Texas Instruments just projected its biggest sales slowdown in three years. Wall Street almost seems disappointed it isn't worse.
The chipmaker's fourth-quarter results late Tuesday reflected the sharp downturn in demand being felt across many of the sector's end markets. Revenue growth went negative on a year-over-year basis for the first time since early 2020 as the company noted declining sales to its industrial market as well as segments reflecting communications equipment, personal electronics and gear used in data centers.
The auto industry was the lone and notable standout. TI said sales in that sector rose in the mid-single digit percentage range on a year-over-year basis.
Still, revenue of $4.6 billion for the quarter exceeded Wall Street's estimates. And while TI projected an 11% revenue decline for the first quarter, the midpoint of that forecast of $4.35 billion was only 1% below analysts' targets. That counted as an improvement over the 7% miss the company's last forecast delivered three months ago.
Continued strength in the auto sector complicates the investment thesis that the chip industry needs orders to bottom out before chip stocks can make a sustained recovery from a sharp selloff last year. UBS analyst Tim Arcuri noted that TI's results "offered little to sway the debate on the cycle," and he kept his neutral rating on the stock.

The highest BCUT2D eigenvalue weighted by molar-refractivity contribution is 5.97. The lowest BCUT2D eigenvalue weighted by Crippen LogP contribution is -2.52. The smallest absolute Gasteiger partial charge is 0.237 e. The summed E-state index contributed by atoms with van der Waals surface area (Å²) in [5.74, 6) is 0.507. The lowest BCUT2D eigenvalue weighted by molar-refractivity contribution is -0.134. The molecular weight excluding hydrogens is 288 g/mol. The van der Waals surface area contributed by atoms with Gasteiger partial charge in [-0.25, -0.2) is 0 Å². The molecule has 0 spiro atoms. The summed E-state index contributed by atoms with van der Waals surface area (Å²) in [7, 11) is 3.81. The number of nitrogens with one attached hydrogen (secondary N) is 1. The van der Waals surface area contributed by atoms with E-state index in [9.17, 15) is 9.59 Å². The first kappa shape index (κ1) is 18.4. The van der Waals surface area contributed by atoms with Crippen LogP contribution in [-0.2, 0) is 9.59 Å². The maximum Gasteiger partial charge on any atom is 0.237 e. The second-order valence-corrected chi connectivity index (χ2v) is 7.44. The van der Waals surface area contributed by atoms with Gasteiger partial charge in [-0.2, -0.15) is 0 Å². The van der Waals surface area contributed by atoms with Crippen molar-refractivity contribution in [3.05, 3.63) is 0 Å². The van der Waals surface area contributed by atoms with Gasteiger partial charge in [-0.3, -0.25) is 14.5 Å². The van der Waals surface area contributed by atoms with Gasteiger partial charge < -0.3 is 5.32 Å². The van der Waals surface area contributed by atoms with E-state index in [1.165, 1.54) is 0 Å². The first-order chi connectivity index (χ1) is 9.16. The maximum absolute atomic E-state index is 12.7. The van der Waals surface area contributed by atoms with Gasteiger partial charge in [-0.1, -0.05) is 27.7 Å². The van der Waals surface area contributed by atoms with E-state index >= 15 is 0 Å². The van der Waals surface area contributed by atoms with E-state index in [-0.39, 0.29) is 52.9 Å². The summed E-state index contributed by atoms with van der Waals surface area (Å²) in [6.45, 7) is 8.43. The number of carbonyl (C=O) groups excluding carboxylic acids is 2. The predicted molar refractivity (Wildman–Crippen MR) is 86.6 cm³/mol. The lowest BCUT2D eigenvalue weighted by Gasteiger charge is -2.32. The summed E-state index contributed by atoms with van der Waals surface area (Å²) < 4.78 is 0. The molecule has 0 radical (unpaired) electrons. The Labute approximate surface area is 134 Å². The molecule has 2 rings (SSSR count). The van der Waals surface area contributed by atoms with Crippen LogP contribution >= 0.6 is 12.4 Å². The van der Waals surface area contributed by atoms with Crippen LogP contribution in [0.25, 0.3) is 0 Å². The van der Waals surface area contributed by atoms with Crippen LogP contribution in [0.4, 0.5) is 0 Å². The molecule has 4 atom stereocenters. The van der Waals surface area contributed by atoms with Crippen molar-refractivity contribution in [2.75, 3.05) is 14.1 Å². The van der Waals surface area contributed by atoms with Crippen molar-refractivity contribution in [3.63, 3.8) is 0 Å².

The recent downturn in sales hasn't shaken TI's faith in its plan to increase its manufacturing capacity to meet long-term demand trends. Those trends include much higher chip content in cars due to electrification, which is good for TI as a key supplier of so-called analog chips that are made on mature manufacturing tools that are in particularly short supply.
In a report last week, analysts at S&P Global Mobility predicted that "analog chips will remain the bottleneck" for the industry this year.
Given TI's long history of conservative capital management and its strong position in market segments where its chips tend to have long shelf lives that can better survive short-term swings in demand, analysts largely agree with its move.
But it is still a costly endeavor . TI outlined a plan last year to significantly boost its capital expenditures for the next few years to build up capacity, and some expect the company to raise that bet further in its capital allocation call planned for next week.
Analyst Stacy Rasgon of Bernstein said TI might even plow some of the tax credits it is receiving from the recently-passed Chips Act meant to stimulate domestic semiconductor production back into its expansion plan, adding that "doubling down now could easily leave them in an advantaged position."
Analysts currently expect TI's capital expenditures this year to reach 20% of revenue—the highest in more than two decades. This chip company needs EV makers to keep their feet on the gas.